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Orthocell’s patch for torn ligaments could do away with sutures

Pexels/Anna Shvets
August 19, 2021

A patent application from Orthocell, an Australian regenerative medicine company, describes a patch for damaged soft tissue meant to replace sutures.

The soft tissue mentioned in Orthocell’s USPTO filing is particularly for treating anterior cruciate ligament (ACL) injuries, which works in conjunction with the posterior cruciate ligament to connect the femur and tibia at the knee joint. The ACL is widely known to have poor healing capabilities, unlike ligaments outside the knee. This is due to the synovial fluid around the ACL, which lubricates the knee at the cost of dissolving any blood clot or scar tissue.

ACL injuries are common among professional and recreational athletes of various sports. The American Orthopedic Society for Sports Medicine says between 100,000 to 250,000 ACL ruptures occur in the U.S. every year. These are characterized by a popping sound followed by excruciating pain and the inability to stand. ACL injuries used to end athletes’ careers, though medical advances have made recovery possible within months. Surgical reconstruction and rehabilitation have enabled patients to resume physical activity, in some cases even at the Olympic level.

For surgical reconstruction, the back of the femur is reconnected to the front of the tibia using collagen fibers, biodegradable polymers, and composites, as well as three-dimensional scaffolds made of protein, hydrogel, or collagen. However, the grafting procedure generally requires some form of suturing. Orthocell says this carries the risk of collateral tissue damage, along with other complications from the presence of permanent sutures. These include Immunological reactions including inflammation, scarring, irregularities of the endothelium with a consequent prothrombotic effect. The company also notes how sutures fail to provide an instantaneous water-tight seal, as shown by relatively low leak point pressures in comparison to other sealant technologies.

To avoid these issues, Orthocell designed a patch that could act as a substitute for sutures. It is primarily comprised of collagen and is produced in a butterfly-shaped arrangement to provide better means of manipulation in situ.

Orthocell’s collagen-containing patch along with a knee diagram.
Orthocell’s collagen-containing patch along with a knee diagram.

Over 80% of Orthocell’s patch would consist of type I collagen: the most abundant protein in all vertebrates, which assembles into bone, skin, blood vessel walls, and other connective tissues.

The collagen patch would have a knitted structure, and the strength and flexibility to withstand forces exerted by movement of the knee. A preferred embodiment of the collagen-containing patch would have interconnected pores to facilitate tissue integration and vascularisation. It would also have a surface chemistry that promotes cell attachment, proliferation, and differentiation. Since it is biodegradable and/or bioresorbable, normal tissue can replace it after the healing process.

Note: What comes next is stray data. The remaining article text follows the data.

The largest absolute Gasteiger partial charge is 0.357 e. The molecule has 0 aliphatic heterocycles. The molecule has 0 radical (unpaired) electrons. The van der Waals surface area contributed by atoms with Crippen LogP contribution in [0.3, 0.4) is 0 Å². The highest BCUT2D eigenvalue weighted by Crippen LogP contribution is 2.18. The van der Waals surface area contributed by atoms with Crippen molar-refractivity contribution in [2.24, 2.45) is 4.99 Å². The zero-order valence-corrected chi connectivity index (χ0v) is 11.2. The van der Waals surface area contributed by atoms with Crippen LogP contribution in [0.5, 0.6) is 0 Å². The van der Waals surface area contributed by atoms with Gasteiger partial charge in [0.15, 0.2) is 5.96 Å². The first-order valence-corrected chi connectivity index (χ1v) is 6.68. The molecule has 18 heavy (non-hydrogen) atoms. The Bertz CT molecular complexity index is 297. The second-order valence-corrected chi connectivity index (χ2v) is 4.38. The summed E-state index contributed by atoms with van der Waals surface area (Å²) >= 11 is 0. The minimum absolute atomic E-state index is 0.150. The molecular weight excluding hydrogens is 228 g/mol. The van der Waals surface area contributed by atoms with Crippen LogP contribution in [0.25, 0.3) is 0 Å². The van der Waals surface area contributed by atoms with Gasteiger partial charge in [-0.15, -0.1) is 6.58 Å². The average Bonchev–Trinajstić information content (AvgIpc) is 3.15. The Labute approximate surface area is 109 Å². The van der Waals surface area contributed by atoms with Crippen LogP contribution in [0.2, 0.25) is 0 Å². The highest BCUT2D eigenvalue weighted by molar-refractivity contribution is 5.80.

Surgeons would use the patch to enclose at least a portion of a patient’s reconstructed ACL. The patch can be made to adhere using biocompatible glue such as fibrin glue or a PLA/PLG polymer, used to create bioresorbable surgical sutures. Alternatively, it can be “welded” onto the tissue via laser emitted optical energy or radiofrequency energy. A sensitizer, like rose bengal, is applied before or after the patch is applied. It absorbs energy from radioactive or light rays and transmits them to the patch, facilitating the weld.

This process would form a bioactive chamber around the ACL, which seeks to promote cell growth and healing of tissue.

Another claimed advantage of Orthocell’s collagen patch is its low antigenicity, meaning the body’s immune system is less likely to attack the surgery site. The company says previous attempts to overcome some of suturing’s limitations, such as replacing it with rings, clips, glues, and laser welding, did not see widespread clinical adoption due to their tendency to trigger substantial foreign body reactions or associated tissue injuries.

The patent application suggests four methods of manufacturing the medical device, all of which begin by isolating a collagen-containing tissue and incubating it in an ethanol solution. Given the high demand for collagen in pharmaceutics and the food industry, the protein has been isolated in a wide range of vertebrate tissue, from fish to cows to human placenta.

As an example of the invention’s clinical deployment, Orthocell’s filing cites an Australian study of 50 rabbits, assigned to two groups of 25 and each having had a rotator cuff tendon severed. One group was treated through simple suturing of the severed ends of the tendon while rabbits in the other group were welded with collagen patches. Researchers compared each rabbit’s operated and unoperated shoulders at both 4 and 8 weeks.

The featured patent application, “Sutureless Repair of Soft Tissue”, was filed with the USPTO on March 2, 2021 and published thereafter on August 5, 2021. The listed applicant is Orthocell Ltd. The listed inventor is Ming Hao Zheng.

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